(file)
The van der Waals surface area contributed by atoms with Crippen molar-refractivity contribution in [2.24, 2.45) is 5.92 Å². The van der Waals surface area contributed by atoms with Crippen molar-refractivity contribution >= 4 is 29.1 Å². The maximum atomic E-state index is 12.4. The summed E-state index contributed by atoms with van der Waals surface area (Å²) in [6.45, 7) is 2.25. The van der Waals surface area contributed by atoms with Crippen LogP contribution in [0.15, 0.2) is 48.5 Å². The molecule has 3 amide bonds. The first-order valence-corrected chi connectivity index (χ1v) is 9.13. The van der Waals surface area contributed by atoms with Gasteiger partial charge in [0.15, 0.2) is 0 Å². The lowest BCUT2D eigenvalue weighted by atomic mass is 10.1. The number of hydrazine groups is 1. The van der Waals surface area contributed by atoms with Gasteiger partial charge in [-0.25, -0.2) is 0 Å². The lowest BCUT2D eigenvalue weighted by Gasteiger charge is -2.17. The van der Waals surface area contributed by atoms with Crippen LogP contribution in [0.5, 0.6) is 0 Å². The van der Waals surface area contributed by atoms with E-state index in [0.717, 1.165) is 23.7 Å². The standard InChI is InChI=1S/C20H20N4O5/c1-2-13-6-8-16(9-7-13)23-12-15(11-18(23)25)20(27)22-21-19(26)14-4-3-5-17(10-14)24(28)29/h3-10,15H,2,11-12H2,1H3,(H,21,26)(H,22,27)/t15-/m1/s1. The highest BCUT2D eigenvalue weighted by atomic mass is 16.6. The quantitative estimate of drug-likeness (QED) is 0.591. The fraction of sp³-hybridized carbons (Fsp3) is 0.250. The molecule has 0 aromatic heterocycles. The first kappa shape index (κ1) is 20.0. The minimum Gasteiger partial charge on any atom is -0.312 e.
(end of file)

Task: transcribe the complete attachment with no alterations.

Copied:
The van der Waals surface area contributed by atoms with Crippen molar-refractivity contribution in [2.24, 2.45) is 5.92 Å². The van der Waals surface area contributed by atoms with Crippen molar-refractivity contribution >= 4 is 29.1 Å². The maximum atomic E-state index is 12.4. The summed E-state index contributed by atoms with van der Waals surface area (Å²) in [6.45, 7) is 2.25. The van der Waals surface area contributed by atoms with Crippen LogP contribution in [0.15, 0.2) is 48.5 Å². The molecule has 3 amide bonds. The first-order valence-corrected chi connectivity index (χ1v) is 9.13. The van der Waals surface area contributed by atoms with Gasteiger partial charge in [0.15, 0.2) is 0 Å². The lowest BCUT2D eigenvalue weighted by atomic mass is 10.1. The number of hydrazine groups is 1. The van der Waals surface area contributed by atoms with Gasteiger partial charge in [-0.25, -0.2) is 0 Å². The lowest BCUT2D eigenvalue weighted by Gasteiger charge is -2.17. The van der Waals surface area contributed by atoms with Crippen LogP contribution in [0.5, 0.6) is 0 Å². The van der Waals surface area contributed by atoms with E-state index in [0.717, 1.165) is 23.7 Å². The standard InChI is InChI=1S/C20H20N4O5/c1-2-13-6-8-16(9-7-13)23-12-15(11-18(23)25)20(27)22-21-19(26)14-4-3-5-17(10-14)24(28)29/h3-10,15H,2,11-12H2,1H3,(H,21,26)(H,22,27)/t15-/m1/s1. The highest BCUT2D eigenvalue weighted by atomic mass is 16.6. The quantitative estimate of drug-likeness (QED) is 0.591. The fraction of sp³-hybridized carbons (Fsp3) is 0.250. The molecule has 0 aromatic heterocycles. The first kappa shape index (κ1) is 20.0. The minimum Gasteiger partial charge on any atom is -0.312 e.